Photographic Challenges

This is the year that I am determined to get those perfect jumping lamb photos. I have posted some others here and in other posts. I welcome any advice from you photographers out there. My lens info is at the end of this post. DSC_0082 Too darn many lambs in the way.DSC_0093The lambs are most active in the evening when there is lower light. I am shooting with a larger aperture and therefore more shallow depth of field. Notice the lamb in focus is not the one that is jumping. In addition, those black lambs are hard to photograph in detail.

DSC_0092 More lambs in the way. DSC_0095Lambs in the way AND depth of field issues.DSC_0097 Same problems.DSC_0101 And more lambs in the way.DSC_0114 Focal length issues again.DSC_0115 Lambs facing the wrong way.DSC_0159 Focal length and shutter speed issues.DSC_0167 I think I got this one on depth of field. Too bad the lamb is facing the wrong way.DSC_0179 Sort of OK but needs a faster shutter speed to really get it. Also the black one lying down is distracting.DSC_0180 This photo probably has the fewest issues.DSC_0194The running lamb photos have similar challenges. These photos were all taken with my Nikon 40 mm f 2/8 lens to take advantage of the larger aperture but that gives me the more shallow depth of field. My other lens is the 18-135 mm f/3.5-5.6. Any recommendations?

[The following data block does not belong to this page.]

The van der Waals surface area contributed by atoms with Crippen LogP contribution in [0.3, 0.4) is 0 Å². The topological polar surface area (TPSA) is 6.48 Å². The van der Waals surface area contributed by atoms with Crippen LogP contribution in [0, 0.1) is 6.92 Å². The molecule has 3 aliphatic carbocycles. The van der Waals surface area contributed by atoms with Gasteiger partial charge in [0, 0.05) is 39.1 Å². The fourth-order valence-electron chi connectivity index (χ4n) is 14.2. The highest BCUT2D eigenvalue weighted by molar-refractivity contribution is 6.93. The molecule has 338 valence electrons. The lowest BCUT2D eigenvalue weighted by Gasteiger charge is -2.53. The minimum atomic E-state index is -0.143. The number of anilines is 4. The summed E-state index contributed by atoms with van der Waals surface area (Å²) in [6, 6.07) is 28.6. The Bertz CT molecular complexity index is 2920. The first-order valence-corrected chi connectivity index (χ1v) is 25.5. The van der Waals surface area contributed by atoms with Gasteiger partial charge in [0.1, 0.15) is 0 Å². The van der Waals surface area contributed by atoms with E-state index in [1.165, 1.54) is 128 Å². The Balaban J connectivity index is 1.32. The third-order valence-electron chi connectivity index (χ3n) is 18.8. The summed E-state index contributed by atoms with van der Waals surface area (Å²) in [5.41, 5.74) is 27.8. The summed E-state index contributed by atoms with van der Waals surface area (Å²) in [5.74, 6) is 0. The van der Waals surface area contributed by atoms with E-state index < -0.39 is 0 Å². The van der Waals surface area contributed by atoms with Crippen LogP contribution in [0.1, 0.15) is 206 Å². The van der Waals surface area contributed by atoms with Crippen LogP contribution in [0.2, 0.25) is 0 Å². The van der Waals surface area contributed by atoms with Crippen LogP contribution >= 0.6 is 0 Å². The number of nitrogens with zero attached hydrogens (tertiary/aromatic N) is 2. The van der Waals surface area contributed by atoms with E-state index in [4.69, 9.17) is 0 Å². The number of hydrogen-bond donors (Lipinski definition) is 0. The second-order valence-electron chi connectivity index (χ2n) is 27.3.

8 thoughts on “Photographic Challenges

  1. What if you got down low and show upward with the sky as your background? You would end up with a flying lamb against a bright blue sky. However you will need to make sure that you are either facing the camera north or south– aiming the camera east or west will causes unwanted shadows/glare.

    • In some areas of the pasture I have a better option for at least just having a green grass background. I can’t get much lower than in some of those photos because of where the lambs are. Hmmm. Once I put them in the other pasture there is a ditch that I could get in…but I might be waiting a long time for lambs to come by.

  2. I love these photos, especially the one with “the fewest issues” that looks like it is going boing, boing, boing. My photography method is take 100 and 10 will be good. The ones on the pasture seem to come out better than the ones in the shadow of the barn. Another issue is when the flash that lights up their eyes. ;-( What do we do about that??

    • That’s why I’m taking the photos with shutter speed priority to avoid using the flash. But then I don’t get photos in some areas (the barn for instance) because there is not enough light.

  3. When working with fast moving erratic objects – which pretty much sums up lambs I reckon – then taking lots is the best option. I’d stick with the prime lens option, as it is one less variable to worry about. You can always push the ISO up – to 200/400 to give you more light to play with which should mean you can get away with using an aperture around the f/4 mark. Which should give you a bit more focal length.

    That said, there is still a large amount of luck involved as the ability to coordinate a jumping lamb in front of its friends, facing in the right direction is well beyond my capacity 🙂

    • Yes, I think there is luck involved. Thanks for the comment. And thank goodness for digital so you can take hundreds of photos and hope you get lucky!

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